The jamboree concluded with a community cookout while residents engaged in nail driving, foot races, harpoon throwing and more.
There was a drum dance ceremony hosted at the school’s gym, followed by a community screening of The Grizzlies film.
— Aaron Hemens

National Indigenous Peoples Day celebration
Lli Goline/Norman Wells
Residents were set to enjoy a packed three-day celebration for National Indigenous Peoples Day June 21 to 23 in Norman Wells.
The weekend celebration was set to kick off on Friday with a youth eco-challenge at 11 a.m., an imperial luncheon at 1 p.m. and a family dance and talent show at 7 p.m.Saturday events were set to include canoe races at 1 p.m. and an adult talent show and licensed dance at 9 p.m.
The celebrations wrapped up on Sunday with a community feast.
All events were set to be held at the arena with the exception of the canoe races which were to be held at the NTCL dock.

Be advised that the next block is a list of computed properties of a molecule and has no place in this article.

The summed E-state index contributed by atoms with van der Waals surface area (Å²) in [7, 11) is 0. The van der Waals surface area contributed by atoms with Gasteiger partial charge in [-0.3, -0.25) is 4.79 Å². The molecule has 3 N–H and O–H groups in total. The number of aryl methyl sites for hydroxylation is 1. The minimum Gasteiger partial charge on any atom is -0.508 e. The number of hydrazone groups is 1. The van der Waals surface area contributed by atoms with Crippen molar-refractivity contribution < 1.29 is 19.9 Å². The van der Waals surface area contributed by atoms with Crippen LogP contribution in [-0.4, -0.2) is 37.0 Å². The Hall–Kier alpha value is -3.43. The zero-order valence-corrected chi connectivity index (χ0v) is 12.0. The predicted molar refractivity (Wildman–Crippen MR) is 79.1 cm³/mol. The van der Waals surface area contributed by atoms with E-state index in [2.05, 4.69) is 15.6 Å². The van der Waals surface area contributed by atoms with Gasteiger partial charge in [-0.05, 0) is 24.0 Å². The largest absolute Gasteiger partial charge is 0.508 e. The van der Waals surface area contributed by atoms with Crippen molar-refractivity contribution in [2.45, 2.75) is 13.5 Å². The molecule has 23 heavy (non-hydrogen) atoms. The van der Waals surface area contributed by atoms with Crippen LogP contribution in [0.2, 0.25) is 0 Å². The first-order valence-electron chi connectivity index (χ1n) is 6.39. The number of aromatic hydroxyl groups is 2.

— Erin Steele

Household waste collected
Deh Gah Got’ie Koe/Fort Providence
Residents were invited to join the household hazardous waste collection event put on by the Hamlet of Fort Providence on June 13 to do their part for the environment.
“Help protect our environment by keeping hazardous waste out of the landfill,” stated a bulletin from the GNWT on social media.
Items collected during the event included waste fuel, used oil, paint, batteries, aerosol cans and solvents.
Individuals were also allowed to bring in pesticides, mercury items, cleaners, fertilizers and pharmaceuticals.
The household hazardous waste collection event was set to take place between 5 p.m. and 6:30 p.m. at the community hall in Fort Providence.
— Erin Steele